Aerial blight, also known as Rhizoctonia foliar blight and web blight, is caused by the fungus Rhizoctonia solani. Aerial blight is mainly a problem in the southern U.S. where soybeans are grown in rotation with rice. First leaf symptoms appear as water-soaked, grayish green lesions that turn tan to brown at maturity. Symptoms normally develop on the lower portion of the plant after the canopy closes during late vegetative stages.
Foliar symptoms of aerial blight on leaves of soybeans. Image: T. Allen.
Leaves, pods and stems in the lower canopy may be infected. Reddish-brown lesions form on infected petioles, stems, pods and petiole scars. Mycelium spreads on the surface of plants during warm (77-90°F), wet weather and forms localized mats of “webbed” foliage. Small (1/16 to 3/16 inch diameter), dark brown sclerotia form on diseased tissue. The fungus overwinters as sclerotia in soil or plant residue.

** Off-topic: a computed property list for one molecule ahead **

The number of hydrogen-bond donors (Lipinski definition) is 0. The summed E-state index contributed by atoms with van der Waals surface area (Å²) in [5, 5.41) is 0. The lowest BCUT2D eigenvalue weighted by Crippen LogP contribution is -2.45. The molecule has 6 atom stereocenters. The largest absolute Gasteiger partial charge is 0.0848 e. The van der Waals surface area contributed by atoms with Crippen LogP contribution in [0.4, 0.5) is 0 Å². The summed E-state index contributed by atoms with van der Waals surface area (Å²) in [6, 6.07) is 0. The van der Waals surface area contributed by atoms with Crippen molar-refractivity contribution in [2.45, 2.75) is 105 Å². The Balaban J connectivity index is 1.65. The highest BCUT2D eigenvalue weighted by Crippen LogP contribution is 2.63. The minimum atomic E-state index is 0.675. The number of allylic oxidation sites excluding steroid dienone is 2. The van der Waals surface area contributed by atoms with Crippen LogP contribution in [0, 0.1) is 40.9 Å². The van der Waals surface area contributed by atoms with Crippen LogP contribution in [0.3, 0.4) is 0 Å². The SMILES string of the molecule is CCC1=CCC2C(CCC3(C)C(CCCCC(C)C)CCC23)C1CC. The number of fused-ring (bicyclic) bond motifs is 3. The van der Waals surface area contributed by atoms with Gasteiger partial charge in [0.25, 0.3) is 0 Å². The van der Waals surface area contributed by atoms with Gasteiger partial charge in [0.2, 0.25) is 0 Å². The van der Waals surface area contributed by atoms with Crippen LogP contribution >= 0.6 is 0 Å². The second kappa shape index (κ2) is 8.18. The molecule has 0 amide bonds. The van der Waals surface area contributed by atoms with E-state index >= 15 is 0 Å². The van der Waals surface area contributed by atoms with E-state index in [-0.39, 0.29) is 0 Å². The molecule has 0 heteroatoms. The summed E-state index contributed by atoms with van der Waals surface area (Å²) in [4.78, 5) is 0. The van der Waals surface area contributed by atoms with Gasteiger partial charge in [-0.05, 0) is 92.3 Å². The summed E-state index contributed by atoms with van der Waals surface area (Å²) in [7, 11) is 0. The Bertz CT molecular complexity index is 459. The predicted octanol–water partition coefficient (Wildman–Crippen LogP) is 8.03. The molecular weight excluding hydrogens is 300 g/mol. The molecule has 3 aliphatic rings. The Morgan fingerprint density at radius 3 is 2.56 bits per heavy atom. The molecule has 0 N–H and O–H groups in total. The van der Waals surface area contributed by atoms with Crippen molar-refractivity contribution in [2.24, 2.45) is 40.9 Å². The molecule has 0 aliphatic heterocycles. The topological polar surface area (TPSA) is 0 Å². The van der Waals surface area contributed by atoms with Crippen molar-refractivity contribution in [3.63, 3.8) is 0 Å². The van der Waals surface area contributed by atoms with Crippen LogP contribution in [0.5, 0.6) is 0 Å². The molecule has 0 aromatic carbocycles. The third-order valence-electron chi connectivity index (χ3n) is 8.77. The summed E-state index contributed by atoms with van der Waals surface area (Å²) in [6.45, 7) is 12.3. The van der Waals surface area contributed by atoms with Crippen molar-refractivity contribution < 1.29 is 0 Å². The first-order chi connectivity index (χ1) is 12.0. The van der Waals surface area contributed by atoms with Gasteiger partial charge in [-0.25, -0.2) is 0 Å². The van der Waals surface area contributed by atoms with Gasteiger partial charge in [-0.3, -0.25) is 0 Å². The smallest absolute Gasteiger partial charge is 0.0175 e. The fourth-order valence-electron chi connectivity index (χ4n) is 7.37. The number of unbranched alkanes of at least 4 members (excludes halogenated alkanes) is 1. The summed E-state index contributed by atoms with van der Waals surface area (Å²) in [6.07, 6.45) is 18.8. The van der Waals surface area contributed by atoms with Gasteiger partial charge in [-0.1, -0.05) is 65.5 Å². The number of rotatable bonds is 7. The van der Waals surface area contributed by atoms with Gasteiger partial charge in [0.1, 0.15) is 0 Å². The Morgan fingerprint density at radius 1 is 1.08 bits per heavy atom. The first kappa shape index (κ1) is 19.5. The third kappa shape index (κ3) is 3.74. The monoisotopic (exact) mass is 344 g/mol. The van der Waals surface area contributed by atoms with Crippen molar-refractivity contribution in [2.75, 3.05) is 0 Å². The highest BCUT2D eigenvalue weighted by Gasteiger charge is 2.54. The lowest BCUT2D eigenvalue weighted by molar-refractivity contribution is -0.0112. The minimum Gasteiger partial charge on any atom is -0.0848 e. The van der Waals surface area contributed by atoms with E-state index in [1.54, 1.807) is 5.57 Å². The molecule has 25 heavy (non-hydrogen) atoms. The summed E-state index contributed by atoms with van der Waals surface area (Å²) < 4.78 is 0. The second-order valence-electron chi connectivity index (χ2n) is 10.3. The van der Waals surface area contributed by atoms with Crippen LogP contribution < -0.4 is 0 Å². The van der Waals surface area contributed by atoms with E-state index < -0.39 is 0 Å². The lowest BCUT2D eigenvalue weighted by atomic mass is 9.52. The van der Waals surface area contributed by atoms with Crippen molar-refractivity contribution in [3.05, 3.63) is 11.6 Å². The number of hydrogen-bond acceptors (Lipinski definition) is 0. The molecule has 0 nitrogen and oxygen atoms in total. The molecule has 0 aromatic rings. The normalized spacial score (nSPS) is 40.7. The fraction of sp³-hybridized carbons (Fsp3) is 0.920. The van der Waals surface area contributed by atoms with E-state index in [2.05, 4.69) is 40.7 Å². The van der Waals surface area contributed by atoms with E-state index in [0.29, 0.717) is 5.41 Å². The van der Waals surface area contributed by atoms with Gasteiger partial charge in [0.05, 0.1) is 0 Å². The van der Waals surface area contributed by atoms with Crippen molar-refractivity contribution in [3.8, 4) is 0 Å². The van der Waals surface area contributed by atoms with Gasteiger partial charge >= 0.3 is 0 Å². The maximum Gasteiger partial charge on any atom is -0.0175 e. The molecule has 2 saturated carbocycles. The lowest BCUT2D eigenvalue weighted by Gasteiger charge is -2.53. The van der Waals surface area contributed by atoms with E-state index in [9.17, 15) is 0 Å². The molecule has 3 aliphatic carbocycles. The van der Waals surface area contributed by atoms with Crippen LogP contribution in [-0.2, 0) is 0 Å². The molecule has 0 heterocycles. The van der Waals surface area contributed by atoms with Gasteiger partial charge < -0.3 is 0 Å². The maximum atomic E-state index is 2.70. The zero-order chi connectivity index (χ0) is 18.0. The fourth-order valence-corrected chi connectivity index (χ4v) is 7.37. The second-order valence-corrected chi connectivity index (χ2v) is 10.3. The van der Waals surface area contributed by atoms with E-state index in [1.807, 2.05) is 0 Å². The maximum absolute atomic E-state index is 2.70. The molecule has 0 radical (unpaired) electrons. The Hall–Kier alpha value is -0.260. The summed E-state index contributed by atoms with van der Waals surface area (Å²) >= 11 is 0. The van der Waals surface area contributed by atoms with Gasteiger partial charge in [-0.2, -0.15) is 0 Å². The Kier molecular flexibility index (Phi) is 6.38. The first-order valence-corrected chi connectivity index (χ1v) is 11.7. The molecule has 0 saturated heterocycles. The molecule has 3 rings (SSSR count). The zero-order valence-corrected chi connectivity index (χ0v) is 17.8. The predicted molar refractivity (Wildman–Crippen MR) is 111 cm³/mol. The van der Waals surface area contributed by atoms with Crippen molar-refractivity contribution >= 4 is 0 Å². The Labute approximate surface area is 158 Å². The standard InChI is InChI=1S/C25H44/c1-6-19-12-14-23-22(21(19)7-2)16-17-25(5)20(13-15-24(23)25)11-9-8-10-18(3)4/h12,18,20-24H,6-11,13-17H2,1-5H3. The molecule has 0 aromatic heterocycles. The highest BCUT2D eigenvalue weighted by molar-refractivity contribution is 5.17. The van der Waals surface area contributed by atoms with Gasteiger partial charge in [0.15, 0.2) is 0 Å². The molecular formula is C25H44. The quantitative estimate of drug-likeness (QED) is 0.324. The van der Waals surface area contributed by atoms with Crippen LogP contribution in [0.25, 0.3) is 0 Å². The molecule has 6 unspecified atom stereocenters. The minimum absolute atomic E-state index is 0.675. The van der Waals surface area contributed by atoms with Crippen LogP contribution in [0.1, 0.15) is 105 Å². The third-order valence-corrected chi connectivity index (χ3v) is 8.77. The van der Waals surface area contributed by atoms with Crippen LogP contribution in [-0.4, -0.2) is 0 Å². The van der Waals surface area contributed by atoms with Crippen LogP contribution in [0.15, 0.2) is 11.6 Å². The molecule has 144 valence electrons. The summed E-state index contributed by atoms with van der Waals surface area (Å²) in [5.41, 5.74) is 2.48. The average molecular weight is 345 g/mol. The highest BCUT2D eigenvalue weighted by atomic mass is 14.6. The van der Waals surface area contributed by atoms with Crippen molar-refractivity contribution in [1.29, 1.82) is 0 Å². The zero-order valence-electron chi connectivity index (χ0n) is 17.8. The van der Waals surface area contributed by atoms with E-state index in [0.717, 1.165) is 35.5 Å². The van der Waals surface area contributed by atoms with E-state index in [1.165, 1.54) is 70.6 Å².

White fungal mycelium of aerial blight formed on leaves of soybeans. Image: T. Allen.
Aerial blight of soybeans with white fungal mycelium visibile in the morning formed on leaves and petioles. Image: T. Allen.
Some varieties are less susceptible than others, however, there is little resistance in soybean. Fields with a history of sheath blight of rice have a higher risk of aerial blight. Crop rotation with poor or non-host crops for multiple years can reduce inoculum. Wide rows and lower populations may open the canopy and reduce aerial blight.